Manipur Floods Affect Over 1.88 Lakh People, Damaging More Than 24,000 Houses: Minister Calls for Urgent Assistance


The northeastern Indian state of Manipur has been ravaged by severe floods, affecting over 1.88 lakh (188,000) residents and causing extensive damage to infrastructure and property. According to the state’s Relief and Disaster Management Minister, this catastrophe has led to the destruction of more than 24,000 houses, creating a dire humanitarian crisis that requires immediate and coordinated response efforts.

The floods, triggered by incessant heavy rainfall over several days, have inundated large swathes of the state. Rivers and streams, swollen beyond their capacity, have breached embankments, submerging towns, villages, and agricultural lands. The relentless waters have not only displaced thousands of families but have also disrupted essential services, including electricity, water supply, and communication networks. The Minister of Relief and Disaster Management highlighted the gravity of the situation, stating, “This is one of the most severe flood events we have witnessed in recent history. The extent of the damage is staggering, with more than 1.88 lakh people affected and over 24,000 houses either partially or completely destroyed. The state is in urgent need of assistance to manage this overwhelming crisis.”

The state government, in collaboration with national agencies and non-governmental organizations, has launched extensive relief operations. Emergency shelters have been set up in schools, community centers, and other public buildings to accommodate the displaced population. Food, water, and medical supplies are being distributed, although access to some of the worst-hit areas remains a significant challenge due to damaged roads and bridges. The Minister emphasized the need for a coordinated effort to ensure that relief reaches every affected person. “We are working round the clock to provide relief, but the scale of this disaster requires a much larger response. We urge the central government, international agencies, and the private sector to come forward with support,” he added.

The floods have inflicted severe damage on infrastructure, with numerous roads, bridges, and public buildings either submerged or destroyed. This has not only hampered relief efforts but has also isolated many communities, exacerbating their plight. Agricultural lands, which form the backbone of the state’s economy, have been severely affected, with standing crops washed away, leading to fears of a long-term impact on food security and livelihoods. Economists and experts warn that the economic fallout from this disaster could be profound. The loss of homes, businesses, and agricultural produce will require substantial investment for reconstruction and rehabilitation. The state will also need to focus on rebuilding critical infrastructure to restore normalcy and support economic recovery.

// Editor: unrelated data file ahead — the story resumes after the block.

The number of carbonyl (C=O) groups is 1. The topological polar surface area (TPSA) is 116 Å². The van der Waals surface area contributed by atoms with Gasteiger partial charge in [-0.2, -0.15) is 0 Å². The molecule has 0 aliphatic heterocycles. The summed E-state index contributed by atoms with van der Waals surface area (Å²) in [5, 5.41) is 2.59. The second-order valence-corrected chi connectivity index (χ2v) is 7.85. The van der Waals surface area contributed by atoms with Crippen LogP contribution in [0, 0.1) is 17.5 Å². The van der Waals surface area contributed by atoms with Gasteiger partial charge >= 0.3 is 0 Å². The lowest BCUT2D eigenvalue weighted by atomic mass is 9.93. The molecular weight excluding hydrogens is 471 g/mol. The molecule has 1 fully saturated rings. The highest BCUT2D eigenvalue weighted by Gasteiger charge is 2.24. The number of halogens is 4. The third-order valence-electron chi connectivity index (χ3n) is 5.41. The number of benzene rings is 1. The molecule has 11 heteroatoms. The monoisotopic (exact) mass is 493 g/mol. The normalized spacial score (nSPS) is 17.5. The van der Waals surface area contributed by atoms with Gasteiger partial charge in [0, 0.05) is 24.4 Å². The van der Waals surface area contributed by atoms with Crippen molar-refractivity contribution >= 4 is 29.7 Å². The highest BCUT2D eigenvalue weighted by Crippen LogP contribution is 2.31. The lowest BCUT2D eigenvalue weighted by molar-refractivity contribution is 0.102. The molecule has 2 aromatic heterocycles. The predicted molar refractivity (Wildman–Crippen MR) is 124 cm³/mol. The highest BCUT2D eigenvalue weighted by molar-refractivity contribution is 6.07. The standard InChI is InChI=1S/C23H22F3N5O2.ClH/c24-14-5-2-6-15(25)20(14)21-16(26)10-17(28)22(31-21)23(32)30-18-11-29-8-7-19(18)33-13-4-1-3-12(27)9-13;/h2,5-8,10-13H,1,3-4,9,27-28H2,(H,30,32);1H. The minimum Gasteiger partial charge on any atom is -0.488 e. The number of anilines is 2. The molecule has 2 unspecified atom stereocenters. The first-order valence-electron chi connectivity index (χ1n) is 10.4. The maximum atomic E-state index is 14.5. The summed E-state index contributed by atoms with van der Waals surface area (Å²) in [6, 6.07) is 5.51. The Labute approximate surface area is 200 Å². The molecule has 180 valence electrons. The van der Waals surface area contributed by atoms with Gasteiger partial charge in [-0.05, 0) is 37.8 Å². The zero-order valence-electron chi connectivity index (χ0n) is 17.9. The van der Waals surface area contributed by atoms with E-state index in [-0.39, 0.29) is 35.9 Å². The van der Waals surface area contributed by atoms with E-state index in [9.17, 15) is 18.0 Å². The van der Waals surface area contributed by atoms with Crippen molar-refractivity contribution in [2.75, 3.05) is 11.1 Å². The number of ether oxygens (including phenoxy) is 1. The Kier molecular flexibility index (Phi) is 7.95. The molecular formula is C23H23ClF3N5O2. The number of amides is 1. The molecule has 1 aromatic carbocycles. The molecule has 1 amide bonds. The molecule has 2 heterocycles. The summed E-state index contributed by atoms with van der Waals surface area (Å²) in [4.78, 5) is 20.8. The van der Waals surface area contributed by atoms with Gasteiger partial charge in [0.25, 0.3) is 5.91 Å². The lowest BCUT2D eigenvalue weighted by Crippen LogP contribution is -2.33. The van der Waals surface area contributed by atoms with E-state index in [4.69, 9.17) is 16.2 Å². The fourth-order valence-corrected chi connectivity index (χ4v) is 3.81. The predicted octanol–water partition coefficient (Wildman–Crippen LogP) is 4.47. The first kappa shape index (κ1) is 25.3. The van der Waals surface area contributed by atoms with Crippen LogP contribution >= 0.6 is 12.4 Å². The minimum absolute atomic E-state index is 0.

The floods have also raised significant environmental and health concerns. The stagnant floodwaters are breeding grounds for waterborne diseases such as cholera, dysentery, and malaria. There is an urgent need for medical teams to address potential outbreaks and provide preventive care to the affected population. Additionally, the destruction of natural habitats and pollution of water sources pose long-term environmental challenges that need to be addressed.

As Manipur grapples with this devastating flood, the focus must be on comprehensive and sustained relief and rehabilitation efforts. Immediate priorities include ensuring the safety and well-being of affected individuals, restoring essential services, and preventing disease outbreaks. In the longer term, the state will need to invest in rebuilding resilient infrastructure, supporting economic recovery, and implementing measures to mitigate the impact of future natural disasters.

The Minister concluded with a call to action: “This is a time for solidarity and collective effort. We must come together to support the people of Manipur in their time of need and work towards a sustainable and resilient future.”

The floods in Manipur have underscored the vulnerability of regions to extreme weather events and the urgent need for preparedness and resilience-building measures. The path to recovery will be challenging, but with coordinated efforts and support, the state can overcome this crisis and emerge stronger.


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